News / Africa

Late Nigerian President Remembered for Niger Delta Amnesty

Nigerians mourning the death of President Umaru Musa Yar'Adua say one of his biggest accomplishments was negotiating an amnesty for gunmen in the oil-rich Niger Delta. VOA West Africa Correspondent Scott Stearns reports on how people in the Delta are remembering the late president, who died Wednesday at the age of 58.

Fighting in the Niger Delta was one of the biggest challenges confronting President Yar'Adua when he took office in 2007. Kidnapping and sabotage in the region were contributing to record low Nigerian oil exports.

But instead of sending in more troops as previous administrations had done, President Yar'Adua negotiated an amnesty deal with thousands of gunmen who laid down their weapons in exchange for a monthly stipend and promises of job opportunities.

"This amnesty that he carried out, that he approved brought peace to the Niger Delta," said Attorney Simeon Efenudu, a former secretary to the Delta State governor.

Efenudu says the amnesty gives officials time to make good on promises to better develop the region, which local activists say the federal government has neglected - taking the Delta's oil but not reinvesting in its people.

Human rights activist Joseph Adekpe says President Yar'Adua's death is a great loss to the people of the Niger Delta.

"There has been no leader who has been able to bring such peace to that area. What we have been used to is the use of blackmail and the use of violence to bring peace," he said. "He was able to bring out the hardliners and the freedom fighters from the creeks to submit their arms. That is no small measure."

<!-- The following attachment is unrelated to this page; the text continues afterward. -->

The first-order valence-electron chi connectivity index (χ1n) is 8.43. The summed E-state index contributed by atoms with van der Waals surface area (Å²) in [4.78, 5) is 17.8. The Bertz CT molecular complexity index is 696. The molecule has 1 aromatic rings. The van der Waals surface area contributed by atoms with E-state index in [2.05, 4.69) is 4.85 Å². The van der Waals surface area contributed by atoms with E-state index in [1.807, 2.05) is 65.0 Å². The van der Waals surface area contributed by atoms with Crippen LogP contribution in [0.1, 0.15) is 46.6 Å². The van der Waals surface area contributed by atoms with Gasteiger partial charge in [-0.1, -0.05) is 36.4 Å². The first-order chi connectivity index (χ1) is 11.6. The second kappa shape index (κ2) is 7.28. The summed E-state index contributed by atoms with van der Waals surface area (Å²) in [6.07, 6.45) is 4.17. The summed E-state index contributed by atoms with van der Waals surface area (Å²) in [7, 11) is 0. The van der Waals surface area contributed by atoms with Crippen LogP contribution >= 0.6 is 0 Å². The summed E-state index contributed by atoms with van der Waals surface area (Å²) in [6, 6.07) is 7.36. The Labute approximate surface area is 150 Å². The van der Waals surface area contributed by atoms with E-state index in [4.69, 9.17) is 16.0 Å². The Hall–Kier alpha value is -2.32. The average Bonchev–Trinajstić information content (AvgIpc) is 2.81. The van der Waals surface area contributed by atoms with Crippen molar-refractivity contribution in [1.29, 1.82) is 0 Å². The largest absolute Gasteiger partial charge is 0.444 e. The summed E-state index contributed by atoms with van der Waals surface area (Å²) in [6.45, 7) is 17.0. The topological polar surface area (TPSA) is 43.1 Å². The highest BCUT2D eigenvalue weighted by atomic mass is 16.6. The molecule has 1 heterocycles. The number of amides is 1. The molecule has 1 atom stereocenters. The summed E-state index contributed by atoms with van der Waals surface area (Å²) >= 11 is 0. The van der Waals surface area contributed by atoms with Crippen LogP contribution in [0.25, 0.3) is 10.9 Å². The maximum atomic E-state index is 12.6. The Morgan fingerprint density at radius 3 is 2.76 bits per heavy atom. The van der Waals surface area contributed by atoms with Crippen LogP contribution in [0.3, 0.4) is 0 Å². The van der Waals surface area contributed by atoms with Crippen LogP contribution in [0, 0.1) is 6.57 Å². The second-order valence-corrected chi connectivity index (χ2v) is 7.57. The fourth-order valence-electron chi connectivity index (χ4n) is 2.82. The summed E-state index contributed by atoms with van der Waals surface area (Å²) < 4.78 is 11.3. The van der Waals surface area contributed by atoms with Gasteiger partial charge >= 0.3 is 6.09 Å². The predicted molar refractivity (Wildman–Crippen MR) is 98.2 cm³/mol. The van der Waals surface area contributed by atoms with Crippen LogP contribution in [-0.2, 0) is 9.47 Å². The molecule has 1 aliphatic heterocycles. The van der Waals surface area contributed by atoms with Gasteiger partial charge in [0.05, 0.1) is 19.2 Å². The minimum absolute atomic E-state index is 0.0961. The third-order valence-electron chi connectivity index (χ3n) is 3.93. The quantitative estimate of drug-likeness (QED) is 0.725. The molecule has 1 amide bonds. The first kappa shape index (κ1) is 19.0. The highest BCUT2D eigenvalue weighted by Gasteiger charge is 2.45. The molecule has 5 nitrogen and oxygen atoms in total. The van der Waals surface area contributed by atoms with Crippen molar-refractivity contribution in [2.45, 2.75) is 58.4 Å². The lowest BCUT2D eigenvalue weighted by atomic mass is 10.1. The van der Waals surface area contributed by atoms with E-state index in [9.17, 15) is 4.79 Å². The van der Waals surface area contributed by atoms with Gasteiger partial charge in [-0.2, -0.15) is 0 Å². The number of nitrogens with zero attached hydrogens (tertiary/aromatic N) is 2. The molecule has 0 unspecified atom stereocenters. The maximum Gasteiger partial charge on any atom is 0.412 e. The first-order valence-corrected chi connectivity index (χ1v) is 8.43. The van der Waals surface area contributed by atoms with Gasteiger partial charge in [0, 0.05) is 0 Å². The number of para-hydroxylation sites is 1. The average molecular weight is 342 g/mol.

Adekpe says Mr. Yar'Adua's commitment to electoral reform has given people of the Delta more confidence that next year's vote will be fairer than the 2007 election.

"He is a man of peace and he is a man of honesty. He is man of his word. He was the first man to accept that the election that brought him to power was fraudulent," continued Adekpe. "I don't think of any leader who has come out so boldly. And he initiated these electoral reforms."

Adekpe says Nigeria will benefit from more leaders with Mr. Yar'Adua's personal integrity.

"He declared his assets before he got there. He is the first man to have done that. If other leaders could do that as well, I believe the wealth of this nation would have been used for the people," he said.

Attorney Efenudu says Mr. Yar'Adua's humility is a lesson for all Nigerians.

"He wants simplicity in government life without ostentatious living," added Efenudu. "He wants Nigerians to be free and work everywhere in Nigeria."

Gabriel Osekene, a former ruling-party ward chairman for Delta State, says President Yar'Adua's judicial reforms made Nigerian society more just.

"He has sanitized the system in such a way that a common man can easily walk in and sue for his or her right," he said. "Formerly you can not sue an incumbent governor. True. But this man came and made the judicial system an independent system."

President Yar'Adua's prolonged medical absence slowed the momentum of his Niger Delta amnesty program. Nigeria's new president Goodluck Jonathan says he is committed to reviving that plan to better develop the region and ensure that former gunmen are properly reintegrated into society.

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